Today is the pseudo-official start of the online shopping season, a day slapped with the moniker "Cyber Monday" by the National Retail Federation (and countless PR agencies). It's the high-tech counterpart to Black Friday, the rather frightening day of crazy deals and expanded store hours that spurs turkey-satiated consumers into sometimes deadly frenzies. (And no, I'm not being hyperbolic; you've all heard about the Wal-Mart trampling death, right?)
Anyway, the first Monday after Thanksgiving kicks off the holiday buying rush in cyberspace. With plenty of online bargains designed to lure cash-strapped consumers into shopping, many employers could take a workplace-productivity hit due to computer-based spending sprees by employees.
According to Richard Feinberg, a researcher with the Purdue Retail Institute, the busiest hours for online shopping are noon to 4 p.m. A survey by CareerBuilder found that almost a third (29 percent) of workers said they'd holiday-shop from the office, and 43 percent of those will spend at least an hour on the activity. And 23 percent said they'd shop for two hours or more.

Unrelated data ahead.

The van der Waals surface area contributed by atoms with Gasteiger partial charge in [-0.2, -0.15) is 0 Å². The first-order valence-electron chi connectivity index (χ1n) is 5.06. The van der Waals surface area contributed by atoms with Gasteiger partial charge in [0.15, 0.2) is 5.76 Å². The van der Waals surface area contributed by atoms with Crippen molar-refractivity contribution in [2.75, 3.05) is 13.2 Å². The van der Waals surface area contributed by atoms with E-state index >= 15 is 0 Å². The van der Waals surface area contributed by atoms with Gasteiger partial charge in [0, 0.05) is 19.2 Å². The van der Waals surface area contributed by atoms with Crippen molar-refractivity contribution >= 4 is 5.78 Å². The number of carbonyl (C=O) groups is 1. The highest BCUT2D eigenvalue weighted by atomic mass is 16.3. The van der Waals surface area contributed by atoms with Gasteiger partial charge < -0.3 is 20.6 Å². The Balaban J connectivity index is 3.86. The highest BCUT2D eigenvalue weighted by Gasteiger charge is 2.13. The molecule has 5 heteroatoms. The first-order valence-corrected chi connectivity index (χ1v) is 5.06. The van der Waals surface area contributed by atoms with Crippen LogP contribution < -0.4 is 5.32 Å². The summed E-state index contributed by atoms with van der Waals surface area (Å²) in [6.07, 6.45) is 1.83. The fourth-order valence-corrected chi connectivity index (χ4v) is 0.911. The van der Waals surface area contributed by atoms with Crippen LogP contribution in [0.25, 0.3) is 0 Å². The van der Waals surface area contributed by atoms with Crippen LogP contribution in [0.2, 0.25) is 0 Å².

Last year, outplacement firm Challenger, Gray & Christmas estimated that online shoppers could spend $700 million on Cyber Monday -- and businesses could lose $488 million due to workday cyberspending and lost work time. This year, those numbers could be worse because Black Friday was a bigger hit than expected.
Another productivity risk: an increased chance of spam, viruses, and phishing attacks in the workplace, not to mention malware and spyware that can slow, or even crash, a company network. And on the personal side, people scrambling to nail down deals may not be as vigilant about observing basic precautions to avoid Internet fraud.
Then again, it's possible that with our economy continuing to slide, people will be less inclined to shop at the workplace and more concerned about keeping their jobs -- making all these gloomy predictions moot.
What do you think?